Sunday, January 6, 2013

The first blog re-run with new pictures

Yew Tree Cottage, Steep


Plaque at Yew Tree
I've been in love with Edward Thomas for years. Sometimes I think he's unbearable but I can't imagine life without him. So when I'd completed my Masters degree on his poetry I was still thinking about him, and that thinking turned into a novel. Robert Frost, Helen Thomas and others feature too, of course.

And that novel is about to be published, on  7th February. But I find I'm not sitting back doing nothing - there is so much to do working with my publisher, Frank, as a kind of partner. ( He knows what he is doing, I don't, but I'm learning fast and I thought other writers might want to read what I'm learning as I go along.
So if you are working with a small/ medium sized publisher, or self-publishing, read on.

And if you know Edward Thomas was writing for you, I will be posting some poetry and maybe prose, keeping alongside him with the seasons. Some Robert Frost too.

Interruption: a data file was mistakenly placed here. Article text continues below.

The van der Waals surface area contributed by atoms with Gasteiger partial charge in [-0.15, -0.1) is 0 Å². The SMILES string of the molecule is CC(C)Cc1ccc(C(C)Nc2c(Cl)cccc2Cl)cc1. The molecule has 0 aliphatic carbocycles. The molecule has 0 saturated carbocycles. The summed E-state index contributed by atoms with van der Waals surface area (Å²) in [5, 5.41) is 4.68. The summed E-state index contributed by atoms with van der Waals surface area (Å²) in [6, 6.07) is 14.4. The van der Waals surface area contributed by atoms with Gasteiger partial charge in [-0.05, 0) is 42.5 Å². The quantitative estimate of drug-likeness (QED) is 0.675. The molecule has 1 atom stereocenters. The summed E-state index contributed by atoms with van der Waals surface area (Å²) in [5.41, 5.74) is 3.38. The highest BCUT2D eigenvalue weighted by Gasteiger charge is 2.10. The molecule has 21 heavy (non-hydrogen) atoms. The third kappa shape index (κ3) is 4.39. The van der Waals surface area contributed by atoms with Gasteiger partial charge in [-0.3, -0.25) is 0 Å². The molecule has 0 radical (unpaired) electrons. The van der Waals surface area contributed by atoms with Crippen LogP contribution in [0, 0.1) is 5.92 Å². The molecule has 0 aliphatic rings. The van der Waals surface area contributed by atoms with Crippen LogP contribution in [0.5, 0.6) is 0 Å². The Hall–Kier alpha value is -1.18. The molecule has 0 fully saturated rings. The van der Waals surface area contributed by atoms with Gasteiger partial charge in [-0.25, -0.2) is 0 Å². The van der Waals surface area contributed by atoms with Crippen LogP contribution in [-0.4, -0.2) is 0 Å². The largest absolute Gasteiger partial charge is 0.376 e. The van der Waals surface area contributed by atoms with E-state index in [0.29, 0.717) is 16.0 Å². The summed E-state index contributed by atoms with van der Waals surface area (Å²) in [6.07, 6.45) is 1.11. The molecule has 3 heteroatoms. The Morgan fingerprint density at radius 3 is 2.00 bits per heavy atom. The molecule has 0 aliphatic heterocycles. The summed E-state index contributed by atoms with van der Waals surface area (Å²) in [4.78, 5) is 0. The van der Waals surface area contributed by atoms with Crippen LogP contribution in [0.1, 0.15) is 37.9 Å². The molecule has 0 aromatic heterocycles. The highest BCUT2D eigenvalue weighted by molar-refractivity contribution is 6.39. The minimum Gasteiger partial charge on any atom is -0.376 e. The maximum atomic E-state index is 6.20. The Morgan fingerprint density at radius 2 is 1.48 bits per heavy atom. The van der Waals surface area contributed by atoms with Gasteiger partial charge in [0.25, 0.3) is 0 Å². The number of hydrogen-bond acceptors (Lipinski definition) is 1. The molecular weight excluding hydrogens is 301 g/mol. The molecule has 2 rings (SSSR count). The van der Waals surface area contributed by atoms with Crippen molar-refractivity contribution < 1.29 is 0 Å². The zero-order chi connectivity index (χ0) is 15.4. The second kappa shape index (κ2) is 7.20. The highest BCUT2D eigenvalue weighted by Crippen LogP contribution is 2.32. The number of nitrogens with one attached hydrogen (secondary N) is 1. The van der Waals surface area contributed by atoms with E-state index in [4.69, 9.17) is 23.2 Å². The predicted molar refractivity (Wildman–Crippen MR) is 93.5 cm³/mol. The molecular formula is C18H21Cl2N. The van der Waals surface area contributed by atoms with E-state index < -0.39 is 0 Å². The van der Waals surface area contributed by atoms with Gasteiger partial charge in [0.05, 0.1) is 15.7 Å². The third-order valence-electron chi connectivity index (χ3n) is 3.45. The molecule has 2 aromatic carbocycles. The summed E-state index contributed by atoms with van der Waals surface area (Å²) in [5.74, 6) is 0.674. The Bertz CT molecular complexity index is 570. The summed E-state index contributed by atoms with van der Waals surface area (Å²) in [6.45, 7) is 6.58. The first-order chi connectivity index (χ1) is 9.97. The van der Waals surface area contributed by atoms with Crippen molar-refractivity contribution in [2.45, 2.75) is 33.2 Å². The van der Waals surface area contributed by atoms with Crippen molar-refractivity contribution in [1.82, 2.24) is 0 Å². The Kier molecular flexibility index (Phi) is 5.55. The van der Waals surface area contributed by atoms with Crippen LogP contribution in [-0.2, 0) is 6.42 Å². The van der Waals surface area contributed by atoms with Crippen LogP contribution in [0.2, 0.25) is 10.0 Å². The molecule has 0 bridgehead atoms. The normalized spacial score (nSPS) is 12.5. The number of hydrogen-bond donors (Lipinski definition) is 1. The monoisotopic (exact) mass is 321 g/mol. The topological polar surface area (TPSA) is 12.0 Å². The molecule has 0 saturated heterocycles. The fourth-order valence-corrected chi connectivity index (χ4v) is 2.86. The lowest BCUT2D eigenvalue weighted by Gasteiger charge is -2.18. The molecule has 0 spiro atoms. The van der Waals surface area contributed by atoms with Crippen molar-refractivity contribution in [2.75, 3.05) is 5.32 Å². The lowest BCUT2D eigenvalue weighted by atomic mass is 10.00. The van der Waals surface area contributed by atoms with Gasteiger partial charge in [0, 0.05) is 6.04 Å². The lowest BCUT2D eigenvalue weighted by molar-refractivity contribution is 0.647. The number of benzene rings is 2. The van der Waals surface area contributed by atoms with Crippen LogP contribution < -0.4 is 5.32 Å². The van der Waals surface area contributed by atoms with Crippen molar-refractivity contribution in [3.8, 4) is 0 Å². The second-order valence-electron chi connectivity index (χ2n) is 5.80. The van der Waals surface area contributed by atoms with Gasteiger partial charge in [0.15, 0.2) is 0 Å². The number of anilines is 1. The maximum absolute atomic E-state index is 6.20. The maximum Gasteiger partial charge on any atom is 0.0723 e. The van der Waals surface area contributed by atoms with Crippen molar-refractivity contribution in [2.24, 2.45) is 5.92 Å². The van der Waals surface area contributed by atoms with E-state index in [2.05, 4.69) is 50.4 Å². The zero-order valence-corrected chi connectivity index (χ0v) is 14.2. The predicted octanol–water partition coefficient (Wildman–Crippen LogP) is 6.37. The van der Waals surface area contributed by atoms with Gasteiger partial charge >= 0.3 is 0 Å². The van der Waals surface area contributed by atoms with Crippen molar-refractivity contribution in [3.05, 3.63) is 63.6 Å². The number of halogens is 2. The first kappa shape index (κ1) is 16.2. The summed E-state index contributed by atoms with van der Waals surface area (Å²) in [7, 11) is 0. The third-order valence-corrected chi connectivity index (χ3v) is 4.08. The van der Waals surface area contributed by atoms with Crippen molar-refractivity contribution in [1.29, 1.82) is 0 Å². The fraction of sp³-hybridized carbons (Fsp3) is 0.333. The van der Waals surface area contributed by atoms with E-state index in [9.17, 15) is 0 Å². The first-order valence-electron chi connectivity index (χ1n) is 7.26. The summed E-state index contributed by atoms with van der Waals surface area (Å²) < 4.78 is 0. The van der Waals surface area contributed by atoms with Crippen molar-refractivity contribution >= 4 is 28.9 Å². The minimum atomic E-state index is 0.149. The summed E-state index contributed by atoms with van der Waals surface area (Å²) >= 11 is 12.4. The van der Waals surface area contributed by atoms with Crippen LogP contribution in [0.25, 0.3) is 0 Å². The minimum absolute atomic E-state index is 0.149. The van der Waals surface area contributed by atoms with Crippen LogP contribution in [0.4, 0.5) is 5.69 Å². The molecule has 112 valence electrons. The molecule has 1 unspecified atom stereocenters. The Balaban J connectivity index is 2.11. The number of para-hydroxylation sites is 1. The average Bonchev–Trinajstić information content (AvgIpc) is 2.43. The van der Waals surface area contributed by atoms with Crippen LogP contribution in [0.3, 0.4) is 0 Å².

Melancholy  hand-in-hand with beauty. This combination occurs often in his poetry.

The green elm with the one great bough of gold
Lets leaves into the grass slip, one by one, --
The short hill grass, the mushrooms small milk-white,
Harebell and scabious and tormentil,
That blackberry and gorse, in dew and sun,
Bow down to; and the wind travels too light
To shake the fallen birch leaves from the fern;
The gossamers wander at their own will.
At heavier steps than birds' the squirrels scold.

The rich scene has grown fresh again and new
As Spring and to the touch is not more cool
Than it is warm to the gaze; and now I might
As happy be as earth is beautiful,
Were I some other or with earth could turn
In alternation of violet and rose,
Harebell and snowdrop, at their season due,
And gorse that has no time not to be gay.
But if this be not happiness, -- who knows?
Some day I shall think this a happy day,
And this mood by the name of melancholy
Shall no more blackened and obscured be.

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